Soul connections: artists and their art
By Marcia Wolff
O look again within yourself,
For I know you were once the elegant host,
to all the marvels of creation.
The marvels of creation are vast and diverse. They are carried within the individual and conveyed in a unique and brilliant way. In my own experience, six people in a writing group can look at and write about the same painting, but each piece has different angles, different emotions and different details.
The same is true for the artist who chooses to be “the elegant host to all the marvels in creation.” What inspires the artist? What impacts her life? What drives his passion?
José Pascual Hijuelos opened his exhibition at the Galeria Skot Foreman in the Fabrica La Aurora. Wondering, as I look around at the geometric offerings, I ask what is behind his creations and what are his inspirations? After serving in the military in World War II, Pascual received an MFA in painting. He was impacted by post-war abstract painting, a time where structures and humans were destroyed, a time of disillusion and stark reality at the damage of war. The abstract art of Mark Rothko, Jimmy Ernst and Al Held nurtured his aesthetics. Additionally, Pascual sang polyphony in a choir as a young boy and was moved by the mystical and magic of medieval music in Gregorian chants, as well as their asymmetry and harmony. Greek mythology, such as the story of Sisyphus and the design of the labyrinth, subjects of previous exhibitions, has molded his work.
Gazing at each painting, I am aware of the sharp geometric abstractions in shades of black, grey and white, sometimes yellow or red. But upon closer observation there is much more. In the painting “Canto Nocturno,” (Night Song,) high dark walls, grey-running-to-black, an opening, a portal to somewhere mysterious, yet there is a small square of white light guiding the way. In contrast, the painting “Untitled”, an array of yellow gold surrounds a black structure, a church with the steeple pointing to the heavens; a small black square hovers nearby. Here, the vast light has taken over; the dark of the church is smaller, the dark square humbled by light.
A grouping of paintings, jagged crosses of red surrounded by mottled grey titled “Canto Doloroso,” (Painful Song,) I, II, and III, may depict the blood of wars, wars in the name of religion that fracture and fragment lives. Everything that is in creation, even light, even mystery, even destruction, the artist can be host to.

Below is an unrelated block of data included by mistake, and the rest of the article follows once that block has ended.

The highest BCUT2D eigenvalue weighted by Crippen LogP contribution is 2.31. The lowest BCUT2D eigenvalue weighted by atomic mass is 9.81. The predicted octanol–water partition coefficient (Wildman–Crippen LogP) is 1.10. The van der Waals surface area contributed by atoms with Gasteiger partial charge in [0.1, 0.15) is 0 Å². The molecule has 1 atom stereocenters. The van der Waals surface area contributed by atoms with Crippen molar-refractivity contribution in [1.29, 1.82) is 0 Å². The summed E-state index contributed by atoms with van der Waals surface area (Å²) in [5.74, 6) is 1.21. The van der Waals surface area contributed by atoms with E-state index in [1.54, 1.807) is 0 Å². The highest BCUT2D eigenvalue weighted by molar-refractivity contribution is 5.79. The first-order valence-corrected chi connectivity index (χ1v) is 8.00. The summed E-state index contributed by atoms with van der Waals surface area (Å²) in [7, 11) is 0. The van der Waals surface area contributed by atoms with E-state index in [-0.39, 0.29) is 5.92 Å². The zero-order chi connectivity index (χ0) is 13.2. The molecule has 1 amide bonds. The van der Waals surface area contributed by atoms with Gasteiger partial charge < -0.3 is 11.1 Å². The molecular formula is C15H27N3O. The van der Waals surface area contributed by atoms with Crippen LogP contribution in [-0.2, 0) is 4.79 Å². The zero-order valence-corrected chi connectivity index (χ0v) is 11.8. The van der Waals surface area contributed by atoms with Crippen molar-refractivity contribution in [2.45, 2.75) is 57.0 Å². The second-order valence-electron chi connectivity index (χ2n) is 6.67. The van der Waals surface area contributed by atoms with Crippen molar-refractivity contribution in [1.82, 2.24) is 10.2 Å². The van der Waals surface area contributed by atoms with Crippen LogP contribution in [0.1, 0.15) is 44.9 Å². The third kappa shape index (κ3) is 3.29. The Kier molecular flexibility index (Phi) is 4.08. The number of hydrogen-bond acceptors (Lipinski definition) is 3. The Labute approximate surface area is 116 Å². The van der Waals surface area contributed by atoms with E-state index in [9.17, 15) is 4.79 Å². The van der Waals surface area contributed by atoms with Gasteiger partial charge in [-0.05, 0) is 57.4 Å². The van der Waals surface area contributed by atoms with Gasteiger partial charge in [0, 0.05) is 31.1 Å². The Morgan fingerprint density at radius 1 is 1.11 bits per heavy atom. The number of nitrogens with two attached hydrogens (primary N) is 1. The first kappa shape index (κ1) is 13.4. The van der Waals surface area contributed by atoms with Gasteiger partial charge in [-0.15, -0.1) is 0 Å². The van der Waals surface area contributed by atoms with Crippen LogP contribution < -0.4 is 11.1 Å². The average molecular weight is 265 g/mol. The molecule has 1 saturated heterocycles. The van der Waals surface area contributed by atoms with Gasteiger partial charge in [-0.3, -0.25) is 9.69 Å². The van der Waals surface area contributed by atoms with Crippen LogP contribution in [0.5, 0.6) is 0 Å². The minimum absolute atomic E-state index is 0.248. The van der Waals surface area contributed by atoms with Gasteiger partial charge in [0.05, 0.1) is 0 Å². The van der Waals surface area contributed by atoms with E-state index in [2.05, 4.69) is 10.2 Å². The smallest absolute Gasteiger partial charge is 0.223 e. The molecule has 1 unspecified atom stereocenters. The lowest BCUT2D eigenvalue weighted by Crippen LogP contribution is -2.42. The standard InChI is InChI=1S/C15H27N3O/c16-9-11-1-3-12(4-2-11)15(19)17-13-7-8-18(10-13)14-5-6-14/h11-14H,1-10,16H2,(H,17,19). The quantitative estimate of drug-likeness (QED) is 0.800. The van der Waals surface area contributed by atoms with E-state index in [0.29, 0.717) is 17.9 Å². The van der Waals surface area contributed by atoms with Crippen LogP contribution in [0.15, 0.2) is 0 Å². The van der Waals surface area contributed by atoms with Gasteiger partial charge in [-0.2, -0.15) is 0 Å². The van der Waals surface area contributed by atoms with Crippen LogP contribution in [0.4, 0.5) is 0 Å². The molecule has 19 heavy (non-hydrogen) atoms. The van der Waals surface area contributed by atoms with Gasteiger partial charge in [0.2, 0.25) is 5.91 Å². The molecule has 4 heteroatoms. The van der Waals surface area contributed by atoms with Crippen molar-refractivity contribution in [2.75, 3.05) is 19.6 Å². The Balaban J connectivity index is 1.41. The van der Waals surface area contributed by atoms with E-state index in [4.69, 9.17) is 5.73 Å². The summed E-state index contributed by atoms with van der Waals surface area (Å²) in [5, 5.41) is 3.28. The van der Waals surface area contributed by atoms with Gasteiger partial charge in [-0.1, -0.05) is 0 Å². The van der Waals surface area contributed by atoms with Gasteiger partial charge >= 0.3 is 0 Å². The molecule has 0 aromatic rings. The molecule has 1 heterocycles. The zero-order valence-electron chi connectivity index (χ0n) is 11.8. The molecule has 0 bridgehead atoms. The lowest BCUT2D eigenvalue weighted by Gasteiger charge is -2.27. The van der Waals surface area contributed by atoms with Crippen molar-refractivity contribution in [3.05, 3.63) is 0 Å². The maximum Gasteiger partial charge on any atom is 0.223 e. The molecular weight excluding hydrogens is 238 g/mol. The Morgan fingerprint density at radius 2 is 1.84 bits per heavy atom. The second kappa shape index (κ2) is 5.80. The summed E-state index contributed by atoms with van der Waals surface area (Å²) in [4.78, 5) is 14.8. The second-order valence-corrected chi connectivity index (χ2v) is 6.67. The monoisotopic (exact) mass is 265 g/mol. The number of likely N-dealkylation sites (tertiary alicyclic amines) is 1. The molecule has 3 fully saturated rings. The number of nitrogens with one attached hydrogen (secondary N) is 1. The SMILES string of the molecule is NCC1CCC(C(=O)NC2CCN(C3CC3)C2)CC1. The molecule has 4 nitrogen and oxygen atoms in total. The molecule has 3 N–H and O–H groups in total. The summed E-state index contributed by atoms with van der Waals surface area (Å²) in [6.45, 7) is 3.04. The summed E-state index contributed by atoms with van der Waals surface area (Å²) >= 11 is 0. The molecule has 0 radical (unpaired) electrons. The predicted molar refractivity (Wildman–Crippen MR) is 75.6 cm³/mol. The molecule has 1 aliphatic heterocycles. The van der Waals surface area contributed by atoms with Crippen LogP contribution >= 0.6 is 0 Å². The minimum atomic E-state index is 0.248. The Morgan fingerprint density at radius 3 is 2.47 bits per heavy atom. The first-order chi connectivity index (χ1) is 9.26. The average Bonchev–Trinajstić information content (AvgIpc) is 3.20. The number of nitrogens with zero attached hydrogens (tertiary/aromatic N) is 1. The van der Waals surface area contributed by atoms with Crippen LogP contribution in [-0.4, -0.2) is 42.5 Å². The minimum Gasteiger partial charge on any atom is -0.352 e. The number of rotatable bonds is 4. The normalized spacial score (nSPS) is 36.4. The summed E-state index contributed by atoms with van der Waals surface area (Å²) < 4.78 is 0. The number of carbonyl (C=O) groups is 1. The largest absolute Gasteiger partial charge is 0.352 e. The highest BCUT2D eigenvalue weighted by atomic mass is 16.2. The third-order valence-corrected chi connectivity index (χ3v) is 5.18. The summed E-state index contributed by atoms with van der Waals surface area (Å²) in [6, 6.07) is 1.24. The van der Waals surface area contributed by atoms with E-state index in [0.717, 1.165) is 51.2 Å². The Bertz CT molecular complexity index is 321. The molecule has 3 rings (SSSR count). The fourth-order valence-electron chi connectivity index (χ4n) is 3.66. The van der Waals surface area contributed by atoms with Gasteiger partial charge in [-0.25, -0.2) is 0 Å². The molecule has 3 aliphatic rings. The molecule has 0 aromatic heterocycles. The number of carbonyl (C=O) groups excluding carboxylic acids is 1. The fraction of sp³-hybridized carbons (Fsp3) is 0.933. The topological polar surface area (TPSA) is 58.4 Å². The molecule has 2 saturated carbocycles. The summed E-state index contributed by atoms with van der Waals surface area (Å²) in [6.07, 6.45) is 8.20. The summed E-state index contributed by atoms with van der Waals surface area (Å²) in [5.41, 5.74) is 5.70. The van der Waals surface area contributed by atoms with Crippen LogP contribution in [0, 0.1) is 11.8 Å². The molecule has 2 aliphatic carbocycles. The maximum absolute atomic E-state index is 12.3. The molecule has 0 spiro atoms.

Artist Kathleen Cammarata, as she looks within, is an “elegant host” to the creation and destruction within nature. Her passion lies in revealing the powerful acts of nature through birth, death and rebirth. While her art is abstract, there is a sensual swirling feel of movement, power and awe that nature’s action evokes. She grasps the vital and various gross states of billows and folds floating in space, and at the same time presents minute details of inner simmering, spewing, seeping, spitting and the major and minor explosions that nature offers. The transparency of layers creates a cohesive unit; albeit a unit that is at once peaceful and active. Cammarata is skillful with creating textures that are laid down early in the painting process; these ultimately become unusual projections of shadows, depth and utter beauty.
Cammarata is new on the artscape of San Miguel de Allende. However, she has been painting for 30 years and spent most of those years participating in solo and juried exhibitions in New England and the Boston area. She studied art at Montclair State University in New Jersey. While there is a subtle political commentary underneath her erotic and gorgeous oil paintings, there primarily is a visceral feel of beauty, form and meaning that touches a deep place, a place that exists without words.
Besides her series of nature giving birth to forms, hurricanes, explosions that move mystically in space, her most recent series on climate change has an ethereal, yet grounded feel. This series is both figurative and abstract. Each large canvas guides us through a process of coming to awareness as we move from painting to painting with such titles as “Water Bearer,” “Harbinger,” “Reflection,” “Cloudburst” and “Watershed.” Each painting has a touch of blue sky to offer hope. The mystery of nature and the mystical figure in each painting guides us not only to see the delicate beauty of nature, but also to heed the power of change and how it impacts us as we ponder what our part is in it.
Cammarata has an open studio on the first Sunday of each month at Galería Esperanza at Alameda 6.
Marcia Wolff, MA, is the author of Friction Becoming Pearl: a Slow Awakening. She offers classes in writing and collage making. For information, write to firstname.lastname@example.org.